Adams also anticipates more inserts placed in the programs showing the order of service – what was read and sung and by whom.
While memorial programs expand, the choice for verses has remained fairly static. Some families write original poems or prose, but this is rare.
In this modern era, the need has arisen for verses that express a person’s thoughts and beliefs.
Maybe God wasn’t part of the deceased’s life, for instance, or heaven and hell a concern, either. Maybe the deceased didn’t care to hang on to life to the bitter end.
Where are the verses that reflect these sentiments?
Several years ago, Mark Mangiaracina, of Spokane, visited his father-in-law, strong in body but no mind left because of Alzheimer’s, and he then visited his own brother, whose body was shutting down though his brain was still sharp.
Mangiaracina, a retired telephone company technician, had written poetry for years.
After visiting the two family members, he wrote a poem titled: “I don’t need another day.”
The last verse of the poem seems tailor-made for a modern memorial program.
Being young and healthy
Everyday is a thrill,
Yet life is much different
When your body disobeys your will.
Fight to the bitter end
You could always hear me say;
However this fight is hopeless,
There is no other way.
Hear me, God;
Please listen to what I pray:
Thanks for my life, it’s been great.
But I just don’t need another day.
When his brother died, Mangiaracina read “I don’t need another day” at the funeral in Winter, Wis. A funeral home employee asked for a copy. He said no, unsure what the woman intended to do with it.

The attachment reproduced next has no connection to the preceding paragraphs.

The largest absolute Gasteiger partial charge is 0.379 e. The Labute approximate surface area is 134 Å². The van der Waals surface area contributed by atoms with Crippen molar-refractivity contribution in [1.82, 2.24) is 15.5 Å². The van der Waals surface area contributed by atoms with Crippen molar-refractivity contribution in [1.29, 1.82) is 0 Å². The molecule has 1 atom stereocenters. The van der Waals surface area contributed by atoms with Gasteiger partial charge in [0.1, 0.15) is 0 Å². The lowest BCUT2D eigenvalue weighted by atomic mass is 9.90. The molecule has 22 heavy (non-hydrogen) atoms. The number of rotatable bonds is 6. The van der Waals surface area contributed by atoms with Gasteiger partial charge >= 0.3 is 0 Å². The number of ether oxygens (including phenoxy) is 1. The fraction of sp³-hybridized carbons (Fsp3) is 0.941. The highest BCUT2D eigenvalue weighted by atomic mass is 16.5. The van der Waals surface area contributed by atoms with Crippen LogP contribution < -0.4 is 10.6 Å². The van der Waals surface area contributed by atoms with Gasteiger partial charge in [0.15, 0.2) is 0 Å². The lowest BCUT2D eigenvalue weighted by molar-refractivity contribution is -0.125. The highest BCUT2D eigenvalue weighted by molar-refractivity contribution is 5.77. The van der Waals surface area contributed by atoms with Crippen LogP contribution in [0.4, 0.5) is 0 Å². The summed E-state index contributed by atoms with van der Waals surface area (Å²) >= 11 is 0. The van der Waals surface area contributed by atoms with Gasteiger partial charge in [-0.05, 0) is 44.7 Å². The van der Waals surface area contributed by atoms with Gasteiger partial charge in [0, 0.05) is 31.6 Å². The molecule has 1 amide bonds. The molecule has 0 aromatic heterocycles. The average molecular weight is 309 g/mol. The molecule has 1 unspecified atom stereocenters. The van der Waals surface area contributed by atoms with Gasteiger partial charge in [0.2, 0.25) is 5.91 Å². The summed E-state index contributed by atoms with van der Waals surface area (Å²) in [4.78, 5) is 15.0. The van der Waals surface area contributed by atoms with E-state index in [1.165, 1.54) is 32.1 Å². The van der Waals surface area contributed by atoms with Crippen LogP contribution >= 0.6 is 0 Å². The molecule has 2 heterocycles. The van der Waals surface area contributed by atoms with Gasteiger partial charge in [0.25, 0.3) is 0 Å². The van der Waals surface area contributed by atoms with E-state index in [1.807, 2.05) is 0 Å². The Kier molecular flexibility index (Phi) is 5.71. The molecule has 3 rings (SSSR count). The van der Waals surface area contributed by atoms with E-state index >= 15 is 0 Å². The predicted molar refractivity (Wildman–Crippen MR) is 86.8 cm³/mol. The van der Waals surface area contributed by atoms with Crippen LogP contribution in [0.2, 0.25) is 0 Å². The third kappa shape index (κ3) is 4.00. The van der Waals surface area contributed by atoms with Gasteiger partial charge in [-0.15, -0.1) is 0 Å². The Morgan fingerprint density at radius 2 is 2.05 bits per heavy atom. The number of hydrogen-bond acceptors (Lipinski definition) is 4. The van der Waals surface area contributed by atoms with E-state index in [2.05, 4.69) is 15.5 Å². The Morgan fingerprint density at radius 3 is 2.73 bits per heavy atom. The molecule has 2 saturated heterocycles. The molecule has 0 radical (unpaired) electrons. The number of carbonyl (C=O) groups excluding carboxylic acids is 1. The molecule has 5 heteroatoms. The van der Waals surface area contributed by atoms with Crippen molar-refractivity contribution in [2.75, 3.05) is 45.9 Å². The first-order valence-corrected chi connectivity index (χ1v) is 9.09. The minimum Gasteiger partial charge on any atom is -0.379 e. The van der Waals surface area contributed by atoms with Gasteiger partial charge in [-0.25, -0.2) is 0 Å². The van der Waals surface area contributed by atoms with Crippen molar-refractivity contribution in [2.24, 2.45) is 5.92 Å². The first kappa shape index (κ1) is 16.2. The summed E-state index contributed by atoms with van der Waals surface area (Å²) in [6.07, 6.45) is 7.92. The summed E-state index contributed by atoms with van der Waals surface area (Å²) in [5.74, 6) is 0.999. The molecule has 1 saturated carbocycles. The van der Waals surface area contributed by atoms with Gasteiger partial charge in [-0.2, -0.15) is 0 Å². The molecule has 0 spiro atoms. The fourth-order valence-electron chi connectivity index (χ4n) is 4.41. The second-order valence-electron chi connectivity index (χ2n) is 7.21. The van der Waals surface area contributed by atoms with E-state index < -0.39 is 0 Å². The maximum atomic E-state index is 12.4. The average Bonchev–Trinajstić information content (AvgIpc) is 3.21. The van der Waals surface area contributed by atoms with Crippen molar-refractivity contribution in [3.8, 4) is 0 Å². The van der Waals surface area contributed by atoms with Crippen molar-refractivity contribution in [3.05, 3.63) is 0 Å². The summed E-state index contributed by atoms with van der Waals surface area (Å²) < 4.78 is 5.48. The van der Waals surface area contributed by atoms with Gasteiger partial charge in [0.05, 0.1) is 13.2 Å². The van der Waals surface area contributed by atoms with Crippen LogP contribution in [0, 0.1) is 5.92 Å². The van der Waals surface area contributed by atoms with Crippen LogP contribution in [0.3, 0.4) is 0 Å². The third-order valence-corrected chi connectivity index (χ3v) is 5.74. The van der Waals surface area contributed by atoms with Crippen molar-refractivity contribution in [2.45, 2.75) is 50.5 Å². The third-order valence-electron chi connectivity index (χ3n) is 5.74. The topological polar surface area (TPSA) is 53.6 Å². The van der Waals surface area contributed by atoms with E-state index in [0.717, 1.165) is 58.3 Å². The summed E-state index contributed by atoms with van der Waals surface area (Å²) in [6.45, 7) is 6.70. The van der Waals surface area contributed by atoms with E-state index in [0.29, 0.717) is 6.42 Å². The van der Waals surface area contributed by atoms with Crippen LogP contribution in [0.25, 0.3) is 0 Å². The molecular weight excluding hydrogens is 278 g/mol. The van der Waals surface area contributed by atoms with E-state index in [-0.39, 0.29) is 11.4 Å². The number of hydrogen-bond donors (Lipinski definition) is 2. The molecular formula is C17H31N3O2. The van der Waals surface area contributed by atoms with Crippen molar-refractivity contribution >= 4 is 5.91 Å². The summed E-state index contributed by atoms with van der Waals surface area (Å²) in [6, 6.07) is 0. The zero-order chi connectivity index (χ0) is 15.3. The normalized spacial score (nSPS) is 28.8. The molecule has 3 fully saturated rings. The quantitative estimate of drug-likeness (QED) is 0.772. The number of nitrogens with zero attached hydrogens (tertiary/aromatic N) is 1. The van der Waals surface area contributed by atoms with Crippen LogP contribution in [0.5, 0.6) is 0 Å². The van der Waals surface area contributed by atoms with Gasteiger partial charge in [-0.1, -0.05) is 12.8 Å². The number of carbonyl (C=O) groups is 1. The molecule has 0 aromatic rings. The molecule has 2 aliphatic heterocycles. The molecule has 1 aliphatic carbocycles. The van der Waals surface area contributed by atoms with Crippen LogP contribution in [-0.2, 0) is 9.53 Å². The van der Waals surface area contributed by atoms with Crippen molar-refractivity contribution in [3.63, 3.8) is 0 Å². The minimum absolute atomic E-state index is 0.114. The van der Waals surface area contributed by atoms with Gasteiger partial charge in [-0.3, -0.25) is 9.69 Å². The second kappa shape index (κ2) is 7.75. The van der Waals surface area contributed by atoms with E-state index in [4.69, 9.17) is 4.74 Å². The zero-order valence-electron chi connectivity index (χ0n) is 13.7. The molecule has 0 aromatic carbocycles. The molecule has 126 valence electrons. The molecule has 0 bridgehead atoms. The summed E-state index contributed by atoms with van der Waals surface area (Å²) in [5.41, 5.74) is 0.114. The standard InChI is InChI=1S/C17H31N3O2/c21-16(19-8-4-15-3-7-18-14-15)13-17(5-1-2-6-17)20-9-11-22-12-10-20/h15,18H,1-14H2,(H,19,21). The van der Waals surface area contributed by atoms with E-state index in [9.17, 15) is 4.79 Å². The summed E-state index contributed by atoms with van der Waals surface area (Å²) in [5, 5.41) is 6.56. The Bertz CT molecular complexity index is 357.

But now, with a perspective of a few years, he is offering the verse to anyone who wishes to use it.
Does it seem slightly macabre to hold a writing contest asking for modern memorial verses?
It’s a public service, actually.
In our diverse world, not everyone thinks or lives or believes alike; we need memorial verses reflecting that diversity.
Why not just print a person’s favorite Leonard Cohen poem or Carole King lyric on the memorial folder? Well, copyright issues are murky when it comes to memorial programs.
For many years the 1996 poem “The Dash” by Linda Ellis was popular. It begins: I read of a man who stood to speak at the funeral of a friend.
The poem talks about what matters most at the end of our lives – how we spent our time, shared our love, used our talents. All that we did in “the dash” that separates our birth date from our death date on gravestones and in memorial programs.
On Ellis’ website now, copyright warnings scream out everywhere. People are allowed to say the poem aloud (with attribution) at gatherings, but no printing it without written permission.
Who can blame Ellis? She wrote a modern funeral poem, and the world devoured it without asking.
So what you write won’t be copyrighted. It will be available for the world of grievers to devour – kindly, of course.
Use your imagination. Limericks are welcome. Twitter-brief sentiments, too.
Mangiaracina is uncertain what verses will grace his memorial program someday, but he knows what he wants on his tombstone:
So a saint, I ain’t.